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I dump my precisions and they come out with a fix
.....With the flex skis and easy steer strips, suspension = 2front, 2 center, strap shortened one hole from stock, 2 on the torsions, 1/4" toe out = 0 darting for my weight 170lbs;......
 

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Lake, the more you crank the the centre spring, the less weight you have on the front. You're probably darting because you don't have enough weight on the front. Drop the centre to 2 and then try it. I have the flex skis with the easy steers, I have my centre at 2 and the front springs at 2. I weigh 160lbs. Handles well.
 

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Lakelandsledder said:
That's the funny thing. Guys with ZX chassis's were doing like 80 MPH and had no darting!
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ZX did not have as much front ski pressure in general, with the rider forward position, you will have more weight on the front of the sled.
 

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Lakelandsledder said:
I have a set of flex skis with the PCS strips to stop the darting and 5 inch carbides on an 04 500ss trail. Seems to handle nice in the twisties. Last night we got about 3 inches of snow. Went out and went down the railroad grade and the sled was all over. Could only due about 50 MPH. If I punch it, it was ok for a second until the back end started fishtailing. If I kept it at a constant speed it would dart and fishtail. I weigh about 230 LBs, front shocks on 4, center on 4, rear on 3 and uncoupled. I took the center down to 3 and it did nothing to help it. Someone reputable told me that my problem was the skis. They said the precision were meant for this sled and the single runners are too aggressive for the chassis no matter what suspension setting I use. He said put the precisions on and drop the center to one and put the blocks to the coupled setting and it will ride perfect. Any thoughts?
[snapback]274912[/snapback]​
Read the book & try other settings (change youre front shocks to 1) problem GONE!!! changeing skis is a waste of $$$
 

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Discussion Starter · #16 ·
I also thought that when someone says loosen the shock setting they mean to adjust it so the spring has less pressure on it (longer spring) and to adjust it harder meant to compress the spring (shorter spring). Is 1/2 inch too much toe out?
 

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ammunta katselija
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Lakelandsledder said:
I also thought that when someone says loosen the shock setting they mean to adjust it so the spring has less pressure on it (longer spring) and to adjust it harder meant to compress the spring (shorter spring). Is 1/2 inch too much toe out?
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Loosen is less spring pressure. On the front shocks the stiffer the spring the more the ski pressure and the more bite (more difficult to steer). Center shock the softer the spring the more pressure on the skis ( more difficult to steer). I think you have too much ski pressure. Adjust one thing at a time I would back off on your front shocks first. The springs are more for steering than ride. The shocks valving has more to do with bump absorption than the springs do. Also the limiter strap is for weight transfer under power. I do not think that is your problem.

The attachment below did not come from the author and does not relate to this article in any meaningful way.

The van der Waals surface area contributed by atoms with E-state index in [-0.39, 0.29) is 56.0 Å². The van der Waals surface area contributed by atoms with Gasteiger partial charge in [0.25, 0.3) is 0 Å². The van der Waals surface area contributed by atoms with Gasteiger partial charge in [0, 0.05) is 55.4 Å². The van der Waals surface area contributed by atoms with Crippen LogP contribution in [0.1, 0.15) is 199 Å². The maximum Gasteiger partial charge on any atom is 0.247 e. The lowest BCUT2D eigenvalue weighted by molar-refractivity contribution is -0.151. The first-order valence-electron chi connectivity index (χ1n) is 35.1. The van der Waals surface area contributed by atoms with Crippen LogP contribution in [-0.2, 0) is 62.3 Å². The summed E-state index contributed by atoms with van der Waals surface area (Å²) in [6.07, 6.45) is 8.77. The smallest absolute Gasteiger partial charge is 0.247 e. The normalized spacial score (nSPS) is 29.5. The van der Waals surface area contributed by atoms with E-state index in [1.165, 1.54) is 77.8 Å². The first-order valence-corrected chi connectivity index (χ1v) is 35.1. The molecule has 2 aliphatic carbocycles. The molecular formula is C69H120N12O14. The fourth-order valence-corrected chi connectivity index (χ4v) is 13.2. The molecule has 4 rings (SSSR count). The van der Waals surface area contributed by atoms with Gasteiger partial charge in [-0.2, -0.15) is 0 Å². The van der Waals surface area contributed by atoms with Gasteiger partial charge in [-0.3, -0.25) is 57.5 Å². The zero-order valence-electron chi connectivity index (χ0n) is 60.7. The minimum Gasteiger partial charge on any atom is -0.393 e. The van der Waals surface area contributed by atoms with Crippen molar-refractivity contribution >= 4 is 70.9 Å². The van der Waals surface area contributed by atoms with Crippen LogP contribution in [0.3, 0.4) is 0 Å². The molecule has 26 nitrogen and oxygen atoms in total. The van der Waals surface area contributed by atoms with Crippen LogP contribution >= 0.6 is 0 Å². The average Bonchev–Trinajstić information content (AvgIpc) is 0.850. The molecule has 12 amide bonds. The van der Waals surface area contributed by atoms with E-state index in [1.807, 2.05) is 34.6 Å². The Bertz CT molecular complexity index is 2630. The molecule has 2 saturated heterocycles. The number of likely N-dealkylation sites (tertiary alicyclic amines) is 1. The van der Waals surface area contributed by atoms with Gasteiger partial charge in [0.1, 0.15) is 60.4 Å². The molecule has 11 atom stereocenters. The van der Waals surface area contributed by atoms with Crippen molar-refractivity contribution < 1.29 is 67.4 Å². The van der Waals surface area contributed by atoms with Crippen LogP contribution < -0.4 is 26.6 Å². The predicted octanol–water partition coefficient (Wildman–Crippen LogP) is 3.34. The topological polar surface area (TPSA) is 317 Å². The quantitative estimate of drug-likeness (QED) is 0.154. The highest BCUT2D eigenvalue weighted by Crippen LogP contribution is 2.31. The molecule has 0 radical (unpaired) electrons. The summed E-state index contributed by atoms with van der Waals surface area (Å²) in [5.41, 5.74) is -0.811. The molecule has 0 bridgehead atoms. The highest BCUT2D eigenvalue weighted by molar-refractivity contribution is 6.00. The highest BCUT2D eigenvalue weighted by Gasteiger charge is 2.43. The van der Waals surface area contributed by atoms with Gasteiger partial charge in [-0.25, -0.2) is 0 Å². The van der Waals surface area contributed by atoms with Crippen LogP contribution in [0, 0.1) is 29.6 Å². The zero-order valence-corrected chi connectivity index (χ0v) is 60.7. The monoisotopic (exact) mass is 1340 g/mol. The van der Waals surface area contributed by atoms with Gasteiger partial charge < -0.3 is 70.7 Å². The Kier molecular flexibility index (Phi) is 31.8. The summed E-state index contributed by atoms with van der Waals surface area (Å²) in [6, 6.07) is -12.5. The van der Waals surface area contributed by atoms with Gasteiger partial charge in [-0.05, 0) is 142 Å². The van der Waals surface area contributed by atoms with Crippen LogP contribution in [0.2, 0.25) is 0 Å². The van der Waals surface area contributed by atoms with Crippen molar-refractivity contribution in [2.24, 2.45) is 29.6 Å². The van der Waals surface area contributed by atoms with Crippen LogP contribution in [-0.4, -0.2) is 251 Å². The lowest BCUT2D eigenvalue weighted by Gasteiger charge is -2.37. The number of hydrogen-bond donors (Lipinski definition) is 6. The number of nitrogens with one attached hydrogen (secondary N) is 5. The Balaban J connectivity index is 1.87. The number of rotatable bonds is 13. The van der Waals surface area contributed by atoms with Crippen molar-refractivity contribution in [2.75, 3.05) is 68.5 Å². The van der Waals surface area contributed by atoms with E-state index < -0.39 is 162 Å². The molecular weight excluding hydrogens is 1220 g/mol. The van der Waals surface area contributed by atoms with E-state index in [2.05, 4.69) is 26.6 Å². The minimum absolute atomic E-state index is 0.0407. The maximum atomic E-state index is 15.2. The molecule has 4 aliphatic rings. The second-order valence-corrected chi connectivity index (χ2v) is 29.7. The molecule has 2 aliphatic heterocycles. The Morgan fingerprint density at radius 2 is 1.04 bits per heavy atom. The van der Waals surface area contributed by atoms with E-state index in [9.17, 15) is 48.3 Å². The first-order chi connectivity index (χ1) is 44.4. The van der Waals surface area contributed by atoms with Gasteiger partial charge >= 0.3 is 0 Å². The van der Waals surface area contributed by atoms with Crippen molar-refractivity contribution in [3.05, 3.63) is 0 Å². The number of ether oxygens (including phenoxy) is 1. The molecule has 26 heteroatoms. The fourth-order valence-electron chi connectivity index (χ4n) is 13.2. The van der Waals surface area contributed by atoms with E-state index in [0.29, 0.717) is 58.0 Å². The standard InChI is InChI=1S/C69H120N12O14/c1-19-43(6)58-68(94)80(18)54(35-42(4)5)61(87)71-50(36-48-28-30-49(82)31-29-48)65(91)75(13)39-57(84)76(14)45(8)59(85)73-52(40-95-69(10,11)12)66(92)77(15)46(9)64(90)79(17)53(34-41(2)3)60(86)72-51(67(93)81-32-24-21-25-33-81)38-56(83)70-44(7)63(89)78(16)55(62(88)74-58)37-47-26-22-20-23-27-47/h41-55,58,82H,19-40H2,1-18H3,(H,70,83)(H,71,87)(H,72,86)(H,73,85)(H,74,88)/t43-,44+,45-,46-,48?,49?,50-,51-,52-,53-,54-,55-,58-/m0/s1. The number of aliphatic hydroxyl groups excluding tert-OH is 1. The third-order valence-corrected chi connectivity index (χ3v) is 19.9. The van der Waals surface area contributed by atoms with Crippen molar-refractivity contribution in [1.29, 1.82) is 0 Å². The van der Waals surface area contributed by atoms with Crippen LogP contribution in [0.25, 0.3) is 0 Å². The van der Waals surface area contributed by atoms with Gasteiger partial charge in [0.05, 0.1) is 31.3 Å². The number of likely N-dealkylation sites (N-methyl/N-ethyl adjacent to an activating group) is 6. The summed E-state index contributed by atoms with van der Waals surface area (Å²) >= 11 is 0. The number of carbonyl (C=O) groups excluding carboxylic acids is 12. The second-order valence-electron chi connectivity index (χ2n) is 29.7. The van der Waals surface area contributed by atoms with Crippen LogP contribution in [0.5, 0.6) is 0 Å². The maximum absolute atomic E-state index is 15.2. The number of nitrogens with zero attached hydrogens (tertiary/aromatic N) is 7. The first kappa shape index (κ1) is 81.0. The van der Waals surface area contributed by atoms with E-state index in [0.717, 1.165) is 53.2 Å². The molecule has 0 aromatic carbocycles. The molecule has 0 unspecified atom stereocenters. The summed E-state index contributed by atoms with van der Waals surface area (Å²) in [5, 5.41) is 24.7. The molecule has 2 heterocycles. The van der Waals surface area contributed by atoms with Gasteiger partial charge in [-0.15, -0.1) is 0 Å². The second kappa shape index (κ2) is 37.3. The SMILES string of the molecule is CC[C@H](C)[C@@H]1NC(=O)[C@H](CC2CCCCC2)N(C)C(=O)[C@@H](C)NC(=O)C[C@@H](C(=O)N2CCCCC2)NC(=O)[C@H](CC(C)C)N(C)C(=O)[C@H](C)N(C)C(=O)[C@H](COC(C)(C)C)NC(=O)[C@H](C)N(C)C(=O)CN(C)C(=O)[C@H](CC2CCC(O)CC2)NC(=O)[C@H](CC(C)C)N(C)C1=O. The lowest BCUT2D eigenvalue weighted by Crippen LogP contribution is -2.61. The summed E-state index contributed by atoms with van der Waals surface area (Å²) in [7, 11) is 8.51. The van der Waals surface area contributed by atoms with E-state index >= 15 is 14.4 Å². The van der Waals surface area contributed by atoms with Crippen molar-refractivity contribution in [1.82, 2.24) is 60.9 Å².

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Hard to say... if 1/2" is too much or not. Were it me.. I would start with 3/16 and add a little more until the darting tends to go away. I can remember when I was a young pup talking to Brad of Brad's AC (maker of wide front ends). He said.. just keep adding toe out until the darting goes away. Don't measure it as it might scare you. He was pretty much spot on.. although you have to measure it so you know you are starting with some toe out.. also, one is suppose to put a bungy (long one so not too much tension) between the ski tips/loops when you check your toe out. Seems to help. Also, think maybe if you go way too much toe out.. might be 1/2 or little more... 3/4 inch; I think you may pick up some darting from sled hunting as it determines which ski to follow.

And yes, you want less pressure on the front skis... more on the front skid shock to reduce darting. This is a double edged sword as you lose some turning force doing this. I set my sled up like this when drag racing the buds on the lake... no pressure on the skis equals less drag.... almost have to steer by leaning or bouncing off your buds if they got a hole shot. That also tends to make the back off also .. helps to win race....

In most cases on the revs you can't get enough pressure on the front skid shock (shorten).. to reduce the load on the skis. You also have to drop the pressure on the rear springs.. and drop the pressure on the ski springs (lengthen them).

Hard to pick a set up number.. you have to do what works best for you. Everyone is running different springs, carbides and skis.. and weights different which are all factors that effect this issue. You just have to put things in the right direction and get to what works for you.

Hmmm wonder why some of us have lowered their skids in the tunnel of their revs??? By relocating mounting holes in tunnel and brackets.. Maybe to lighten the pressure on the front skis.. because you can do it with the settings on the springs/shocks...???? Something to think about.